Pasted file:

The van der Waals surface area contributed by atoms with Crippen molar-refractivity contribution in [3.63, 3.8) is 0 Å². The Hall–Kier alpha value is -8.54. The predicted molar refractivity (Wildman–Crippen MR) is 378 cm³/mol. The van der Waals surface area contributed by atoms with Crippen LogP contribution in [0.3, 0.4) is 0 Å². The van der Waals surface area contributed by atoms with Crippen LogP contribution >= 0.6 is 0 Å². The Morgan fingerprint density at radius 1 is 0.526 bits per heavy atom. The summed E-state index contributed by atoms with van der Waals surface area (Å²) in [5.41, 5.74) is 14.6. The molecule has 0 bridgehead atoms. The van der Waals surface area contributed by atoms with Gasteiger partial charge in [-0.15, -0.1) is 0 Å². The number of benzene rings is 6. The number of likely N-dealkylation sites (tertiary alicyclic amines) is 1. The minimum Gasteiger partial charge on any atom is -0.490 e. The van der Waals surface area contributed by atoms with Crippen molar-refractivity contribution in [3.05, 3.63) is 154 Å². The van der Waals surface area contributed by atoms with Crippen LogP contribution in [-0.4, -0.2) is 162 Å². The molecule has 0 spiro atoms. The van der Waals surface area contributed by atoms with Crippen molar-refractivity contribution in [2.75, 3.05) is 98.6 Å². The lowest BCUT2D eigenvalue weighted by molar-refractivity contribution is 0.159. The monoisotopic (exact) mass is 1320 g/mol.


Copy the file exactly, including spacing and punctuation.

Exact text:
The van der Waals surface area contributed by atoms with Crippen molar-refractivity contribution in [3.63, 3.8) is 0 Å². The Hall–Kier alpha value is -8.54. The predicted molar refractivity (Wildman–Crippen MR) is 378 cm³/mol. The van der Waals surface area contributed by atoms with Crippen LogP contribution in [0.3, 0.4) is 0 Å². The van der Waals surface area contributed by atoms with Crippen LogP contribution >= 0.6 is 0 Å². The Morgan fingerprint density at radius 1 is 0.526 bits per heavy atom. The summed E-state index contributed by atoms with van der Waals surface area (Å²) in [5.41, 5.74) is 14.6. The molecule has 0 bridgehead atoms. The van der Waals surface area contributed by atoms with Gasteiger partial charge in [-0.15, -0.1) is 0 Å². The number of benzene rings is 6. The number of likely N-dealkylation sites (tertiary alicyclic amines) is 1. The minimum Gasteiger partial charge on any atom is -0.490 e. The van der Waals surface area contributed by atoms with Crippen molar-refractivity contribution in [3.05, 3.63) is 154 Å². The van der Waals surface area contributed by atoms with Crippen LogP contribution in [-0.4, -0.2) is 162 Å². The molecule has 0 spiro atoms. The van der Waals surface area contributed by atoms with Crippen molar-refractivity contribution in [2.75, 3.05) is 98.6 Å². The lowest BCUT2D eigenvalue weighted by molar-refractivity contribution is 0.159. The monoisotopic (exact) mass is 1320 g/mol.